lucy24




msg:4669834
 8:43 pm on May 9, 2014 (gmt 0)

RewriteBase /subdir/

This isn't actively harmful, but it isn't needed. The RewriteBase is appended if and only if the target of a RewriteRule ends in a bare file/directory name (no leading slash). If your targets start in a slash-- meaning the root-- you don't need a RewriteBase.

What is a good place to read up on the rules of applying .htaccess files in different directories along the path?

In general, multiple htaccess files don't matter. Since you can't have <Directory> sections, any directory-specific rule (such as special headers, expiration times, index directives etc) has to go in an htaccess of its own. The server will look for htaccess files whether they exist or not; you can't switch off an AllowOverrides directive once it's in effect.

The one exception is...

Could it be that what Wordpress has in .htaccess somehow conflicts top level .htaccess?

YES. WordPress (and also Joomla, Drupal and probably other CMS that I don't know about) relies entirely on RewriteRules. A quirk of mod_rewrite is that it isn't inherited in the way that normal Apache directives are. If you've got RewriteRules in one htaccess, and then additional RewriteRules in a deeper htaccess along the same path, then the original RewriteRules will disappear as if they had never existed. You can add the line
RewriteOptions inherit
to the inner htaccess, but things will still not behave as expected.

Short version: Put all your RewriteRules in the same htaccess file. If the WordPress installation lives in a subdirectory, you'll need to make some adjustments. And you'll have to take extra care to keep backups, because any time you upgrade WP, it will try to overwrite the existing htaccess-- or it will add a new one in an unwanted place.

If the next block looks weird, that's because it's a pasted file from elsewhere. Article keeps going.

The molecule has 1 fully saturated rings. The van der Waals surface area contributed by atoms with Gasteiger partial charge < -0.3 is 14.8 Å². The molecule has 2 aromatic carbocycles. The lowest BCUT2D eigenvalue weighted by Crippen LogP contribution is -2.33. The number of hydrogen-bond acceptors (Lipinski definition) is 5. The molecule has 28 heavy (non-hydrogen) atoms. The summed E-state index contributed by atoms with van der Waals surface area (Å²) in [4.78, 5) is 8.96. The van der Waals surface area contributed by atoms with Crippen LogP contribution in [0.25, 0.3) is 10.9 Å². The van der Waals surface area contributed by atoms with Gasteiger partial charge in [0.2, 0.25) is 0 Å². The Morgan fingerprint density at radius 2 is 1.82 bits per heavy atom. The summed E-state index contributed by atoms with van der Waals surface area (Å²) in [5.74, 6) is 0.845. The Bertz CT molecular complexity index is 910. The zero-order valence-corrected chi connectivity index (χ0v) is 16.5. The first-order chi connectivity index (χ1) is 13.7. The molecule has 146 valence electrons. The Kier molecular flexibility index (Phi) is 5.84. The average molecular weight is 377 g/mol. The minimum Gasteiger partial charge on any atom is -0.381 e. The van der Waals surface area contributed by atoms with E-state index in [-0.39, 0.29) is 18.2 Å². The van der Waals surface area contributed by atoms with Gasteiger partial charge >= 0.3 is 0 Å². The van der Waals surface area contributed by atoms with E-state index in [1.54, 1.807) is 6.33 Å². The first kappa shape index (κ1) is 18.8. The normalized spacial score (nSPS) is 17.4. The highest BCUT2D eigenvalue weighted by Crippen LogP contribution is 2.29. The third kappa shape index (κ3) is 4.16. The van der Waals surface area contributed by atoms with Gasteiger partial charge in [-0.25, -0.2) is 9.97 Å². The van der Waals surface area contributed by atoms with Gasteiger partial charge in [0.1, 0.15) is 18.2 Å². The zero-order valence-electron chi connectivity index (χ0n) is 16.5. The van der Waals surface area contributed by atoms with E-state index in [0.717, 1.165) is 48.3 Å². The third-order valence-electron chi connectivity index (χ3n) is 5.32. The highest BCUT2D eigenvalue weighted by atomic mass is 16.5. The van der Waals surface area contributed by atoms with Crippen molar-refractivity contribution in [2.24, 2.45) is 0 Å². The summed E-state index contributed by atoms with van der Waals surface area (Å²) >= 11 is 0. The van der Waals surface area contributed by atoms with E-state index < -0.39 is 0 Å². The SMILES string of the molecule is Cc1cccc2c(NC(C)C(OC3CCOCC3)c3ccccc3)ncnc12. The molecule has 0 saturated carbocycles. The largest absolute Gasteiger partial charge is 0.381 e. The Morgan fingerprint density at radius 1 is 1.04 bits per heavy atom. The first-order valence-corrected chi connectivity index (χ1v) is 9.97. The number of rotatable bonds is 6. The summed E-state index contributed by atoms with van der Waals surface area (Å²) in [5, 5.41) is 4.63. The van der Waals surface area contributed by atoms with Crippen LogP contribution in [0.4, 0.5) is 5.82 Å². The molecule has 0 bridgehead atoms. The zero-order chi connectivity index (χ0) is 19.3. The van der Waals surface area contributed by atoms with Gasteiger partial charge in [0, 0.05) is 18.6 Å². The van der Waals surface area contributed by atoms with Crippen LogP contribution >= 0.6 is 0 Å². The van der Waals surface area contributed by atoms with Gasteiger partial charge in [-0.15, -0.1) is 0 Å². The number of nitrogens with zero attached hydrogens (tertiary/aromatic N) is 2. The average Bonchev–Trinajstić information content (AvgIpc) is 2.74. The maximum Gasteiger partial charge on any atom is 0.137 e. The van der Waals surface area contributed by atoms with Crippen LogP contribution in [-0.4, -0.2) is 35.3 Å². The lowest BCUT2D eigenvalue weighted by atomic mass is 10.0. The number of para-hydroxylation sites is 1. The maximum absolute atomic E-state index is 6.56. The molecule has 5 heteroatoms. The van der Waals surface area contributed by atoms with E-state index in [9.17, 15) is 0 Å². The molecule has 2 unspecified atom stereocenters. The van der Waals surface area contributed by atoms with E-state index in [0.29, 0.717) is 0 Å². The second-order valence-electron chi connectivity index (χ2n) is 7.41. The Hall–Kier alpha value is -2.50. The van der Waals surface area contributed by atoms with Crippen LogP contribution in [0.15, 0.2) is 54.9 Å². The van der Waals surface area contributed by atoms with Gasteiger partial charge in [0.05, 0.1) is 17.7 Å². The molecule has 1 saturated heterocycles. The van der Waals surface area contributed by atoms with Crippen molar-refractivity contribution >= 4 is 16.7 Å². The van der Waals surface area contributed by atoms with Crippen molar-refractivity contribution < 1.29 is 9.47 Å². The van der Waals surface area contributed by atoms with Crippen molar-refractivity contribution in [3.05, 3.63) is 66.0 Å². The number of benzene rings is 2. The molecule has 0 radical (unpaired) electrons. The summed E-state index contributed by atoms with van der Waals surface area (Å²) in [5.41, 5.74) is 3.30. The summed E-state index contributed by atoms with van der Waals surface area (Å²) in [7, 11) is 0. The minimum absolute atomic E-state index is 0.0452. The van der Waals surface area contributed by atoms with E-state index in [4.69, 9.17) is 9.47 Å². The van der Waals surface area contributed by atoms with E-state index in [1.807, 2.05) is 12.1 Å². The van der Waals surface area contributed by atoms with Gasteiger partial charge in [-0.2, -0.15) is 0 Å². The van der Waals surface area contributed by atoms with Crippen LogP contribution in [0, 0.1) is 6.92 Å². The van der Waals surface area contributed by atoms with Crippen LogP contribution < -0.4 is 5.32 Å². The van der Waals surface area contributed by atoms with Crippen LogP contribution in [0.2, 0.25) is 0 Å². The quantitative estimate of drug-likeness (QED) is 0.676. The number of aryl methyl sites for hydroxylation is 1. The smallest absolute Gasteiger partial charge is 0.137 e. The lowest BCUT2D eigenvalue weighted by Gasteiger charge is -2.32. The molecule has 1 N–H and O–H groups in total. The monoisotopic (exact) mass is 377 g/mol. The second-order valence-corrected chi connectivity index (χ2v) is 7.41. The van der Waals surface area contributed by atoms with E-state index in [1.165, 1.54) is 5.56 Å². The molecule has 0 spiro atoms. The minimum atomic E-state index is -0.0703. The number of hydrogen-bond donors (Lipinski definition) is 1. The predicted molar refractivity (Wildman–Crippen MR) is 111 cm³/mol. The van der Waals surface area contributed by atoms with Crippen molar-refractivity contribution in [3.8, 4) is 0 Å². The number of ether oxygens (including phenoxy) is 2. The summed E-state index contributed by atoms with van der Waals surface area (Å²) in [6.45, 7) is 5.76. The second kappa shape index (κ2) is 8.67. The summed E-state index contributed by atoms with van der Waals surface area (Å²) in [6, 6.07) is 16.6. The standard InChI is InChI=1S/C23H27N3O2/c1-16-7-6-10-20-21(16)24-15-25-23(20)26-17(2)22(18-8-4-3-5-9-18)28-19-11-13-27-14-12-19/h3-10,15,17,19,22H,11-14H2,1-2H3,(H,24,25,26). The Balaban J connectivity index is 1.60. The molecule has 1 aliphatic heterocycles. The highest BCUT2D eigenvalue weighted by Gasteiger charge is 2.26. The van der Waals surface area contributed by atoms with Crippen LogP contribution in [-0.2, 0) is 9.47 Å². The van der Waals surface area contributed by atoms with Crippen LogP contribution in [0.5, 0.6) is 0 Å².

gasell




msg:4672048
 2:56 pm on May 18, 2014 (gmt 0)

Ahh, finally found a way to resolve this.

I forgot one obvious setting that must be configured somewhere on the server level that I don't have access to (shared hosting). Namely, that if you request / it looks for index.html, index.php etc. What I needed was a special case for index.php which exists at root level for my site but should redirect to WP anyway. If it doesn't exist another error is logged.

I currently have the following rewrites and everything I could think of checking seems to work as I want to:
RewriteCond %{REQUEST_FILENAME} !-f
RewriteCond %{REQUEST_FILENAME} !-d
RewriteRule ^(.+)$ /subdir/$1 [L]

RewriteRule ^index\.php /subdir/ [L]

RewriteCond %{REQUEST_FILENAME} !-d
RewriteCond %{REQUEST_FILENAME}\.php -f
RewriteRule ^(.*)$ $1.php [L]

Let's hope I didn't break anything I didn't check :)

lucy24




msg:4672080
 7:56 pm on May 18, 2014 (gmt 0)

I forgot one obvious setting that must be configured somewhere on the server level that I don't have access to (shared hosting). Namely, that if you request / it looks for index.html, index.php etc.

You mean the DirectoryIndex directive. This can be used in htaccess, though it shouldn't be necessary, because shared hosts will always include "index.php" in their list. (The default is "index.html" alone.) You might need to change the order so it says

DirectoryIndex index.php index.html

where the default has .html first. Got a vague idea there was a pretty recent thread involving a site that sometimes had more than one index.xtn in the same directory.

RewriteCond %{REQUEST_FILENAME} !-d
RewriteCond %{REQUEST_FILENAME}\.php -f
RewriteRule ^(.*)$ $1.php [L]

If this is about extensionless URLs, you might want to express the pattern as
^([^.]+[^./])$
That way, the conditions are only evaluated when the request contains no . literal periods and doesn't end in / slash. You may need a supplementary rule covering requests in the form
example.com/directory
(no final slash) because search engines habitually* check these-- even if nobody anywhere has ever led them to believe the URL exists. Normally mod_dir handles these with an explicit redirect, but here your CMS RewriteRule overrides the behavior.


* Underlying assumption: If they do it to me they do it to everyone.

g1smd




msg:4674273
 7:36 pm on May 24, 2014 (gmt 0)

Where rule target is bare $1.php you need a small amendment.

For security reasons you should change that to /$1.php with a leading slash.